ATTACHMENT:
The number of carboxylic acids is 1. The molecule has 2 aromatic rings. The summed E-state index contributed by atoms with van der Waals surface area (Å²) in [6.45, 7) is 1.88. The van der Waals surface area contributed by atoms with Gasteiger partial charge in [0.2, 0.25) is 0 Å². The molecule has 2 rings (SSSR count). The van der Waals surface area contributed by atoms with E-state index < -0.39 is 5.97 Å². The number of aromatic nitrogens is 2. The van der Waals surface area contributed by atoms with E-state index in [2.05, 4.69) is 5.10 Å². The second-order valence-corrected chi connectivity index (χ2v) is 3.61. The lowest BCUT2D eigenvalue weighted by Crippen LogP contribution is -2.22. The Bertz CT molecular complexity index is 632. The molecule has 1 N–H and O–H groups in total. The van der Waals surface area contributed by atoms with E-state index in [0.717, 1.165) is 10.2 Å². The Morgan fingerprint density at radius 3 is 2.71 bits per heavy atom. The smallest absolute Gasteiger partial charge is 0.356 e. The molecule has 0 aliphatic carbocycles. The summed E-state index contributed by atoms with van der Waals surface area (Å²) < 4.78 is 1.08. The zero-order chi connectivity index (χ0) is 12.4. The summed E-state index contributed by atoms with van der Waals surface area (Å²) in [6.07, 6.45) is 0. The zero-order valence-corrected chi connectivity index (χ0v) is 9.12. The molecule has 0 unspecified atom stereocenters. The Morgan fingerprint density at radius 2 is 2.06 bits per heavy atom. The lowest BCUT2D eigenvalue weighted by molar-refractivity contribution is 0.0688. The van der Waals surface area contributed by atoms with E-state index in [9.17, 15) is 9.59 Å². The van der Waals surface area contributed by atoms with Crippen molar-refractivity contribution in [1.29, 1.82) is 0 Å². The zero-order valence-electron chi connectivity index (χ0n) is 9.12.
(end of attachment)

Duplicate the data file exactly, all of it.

The number of carboxylic acids is 1. The molecule has 2 aromatic rings. The summed E-state index contributed by atoms with van der Waals surface area (Å²) in [6.45, 7) is 1.88. The van der Waals surface area contributed by atoms with Gasteiger partial charge in [0.2, 0.25) is 0 Å². The molecule has 2 rings (SSSR count). The van der Waals surface area contributed by atoms with E-state index < -0.39 is 5.97 Å². The number of aromatic nitrogens is 2. The van der Waals surface area contributed by atoms with E-state index in [2.05, 4.69) is 5.10 Å². The second-order valence-corrected chi connectivity index (χ2v) is 3.61. The lowest BCUT2D eigenvalue weighted by Crippen LogP contribution is -2.22. The Bertz CT molecular complexity index is 632. The molecule has 1 N–H and O–H groups in total. The van der Waals surface area contributed by atoms with E-state index in [0.717, 1.165) is 10.2 Å². The Morgan fingerprint density at radius 3 is 2.71 bits per heavy atom. The smallest absolute Gasteiger partial charge is 0.356 e. The molecule has 0 aliphatic carbocycles. The summed E-state index contributed by atoms with van der Waals surface area (Å²) < 4.78 is 1.08. The zero-order chi connectivity index (χ0) is 12.4. The summed E-state index contributed by atoms with van der Waals surface area (Å²) in [6.07, 6.45) is 0. The zero-order valence-corrected chi connectivity index (χ0v) is 9.12. The molecule has 0 unspecified atom stereocenters. The Morgan fingerprint density at radius 2 is 2.06 bits per heavy atom. The lowest BCUT2D eigenvalue weighted by molar-refractivity contribution is 0.0688. The van der Waals surface area contributed by atoms with E-state index in [9.17, 15) is 9.59 Å². The van der Waals surface area contributed by atoms with Crippen molar-refractivity contribution in [1.29, 1.82) is 0 Å². The zero-order valence-electron chi connectivity index (χ0n) is 9.12.